I don’t know how it happened. I was so cautious, so careful, so precise.

I didn’t eat half the cookie dough before baking the Christmas cookies.

I got a regular coffee (most of the time) instead of a white chocolate mocha holiday caramel latte sprinkled with sea salt and regret.

I did my best to avoid all nonessential carbs and even declined a free sample of a sugar cookie while out Christmas shopping. Me! Never in my life have I declined a free sample of anything!

Yet, despite all of my best efforts, I was still a victim of holiday delights and now my pajama pants are tight. And few things are worse than suddenly realizing your pajama pants are now making you feel like you’re sandwiched between two Nebraska linemen on a plane.

My family always knows when my pajama pants are tight because what gets served at the kitchen table takes a dramatic, dark turn.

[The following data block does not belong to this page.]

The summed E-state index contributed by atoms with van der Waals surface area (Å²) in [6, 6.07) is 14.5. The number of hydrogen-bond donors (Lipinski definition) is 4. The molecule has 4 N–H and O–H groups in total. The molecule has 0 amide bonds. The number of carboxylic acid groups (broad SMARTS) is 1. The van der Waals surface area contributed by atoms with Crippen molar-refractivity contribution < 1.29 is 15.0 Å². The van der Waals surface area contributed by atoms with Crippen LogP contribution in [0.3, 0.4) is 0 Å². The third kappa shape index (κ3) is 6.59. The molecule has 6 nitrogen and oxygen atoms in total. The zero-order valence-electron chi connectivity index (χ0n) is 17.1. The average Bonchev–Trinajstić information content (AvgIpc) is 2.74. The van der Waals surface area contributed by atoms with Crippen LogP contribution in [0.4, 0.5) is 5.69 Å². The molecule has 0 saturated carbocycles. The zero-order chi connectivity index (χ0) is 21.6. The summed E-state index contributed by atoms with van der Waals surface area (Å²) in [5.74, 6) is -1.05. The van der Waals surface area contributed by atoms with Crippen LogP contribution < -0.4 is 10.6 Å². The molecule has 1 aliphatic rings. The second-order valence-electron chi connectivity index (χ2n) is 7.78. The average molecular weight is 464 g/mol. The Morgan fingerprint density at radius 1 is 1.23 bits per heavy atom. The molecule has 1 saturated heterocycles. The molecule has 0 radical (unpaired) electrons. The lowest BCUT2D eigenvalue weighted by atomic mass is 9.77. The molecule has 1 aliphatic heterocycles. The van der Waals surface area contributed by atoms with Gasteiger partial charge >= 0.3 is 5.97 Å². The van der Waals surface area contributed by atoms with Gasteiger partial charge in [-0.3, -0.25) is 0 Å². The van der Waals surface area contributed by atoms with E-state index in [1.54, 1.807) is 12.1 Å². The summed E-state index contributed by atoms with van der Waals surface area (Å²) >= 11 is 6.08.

Reindeer-shaped pancakes turn into scrambled eggs and a dry piece of Ezekiel toast. The cookies have vanished, replaced with snack bags of vegetables lined up in the fridge.

It’s not their fault; their pajama pants aren’t tight. But this is the plight of children, victims to the whims of the latest weight loss book their mother just read. All they can do is hope that eventually her pajama pants will return to the right amount of “loose” and ice cream will be invited back into the home so they can press pause on frozen grapes for dessert.

Their plight is unfair, but until they can flip their own French toast, I say whole-grain-lightly-sweetened-with-honey cookies.

The truth is, trying to feed my family the healthiest, most nutritious foods while also making sure they actually eat them is one of the hardest tightropes I’ve ever traversed.

Even so, I’ll traverse it, because setting them up for a long, healthy, processed-free life is extremely important to me.

But mostly because my pajama pants are tight.

Anna Lind Thomas is a humor writer and mom to daughters Lucy and Poppy and English bulldog Bruno, wife to Rob Thomas and founder of HaHas for HooHas. She writes for momaha.com.

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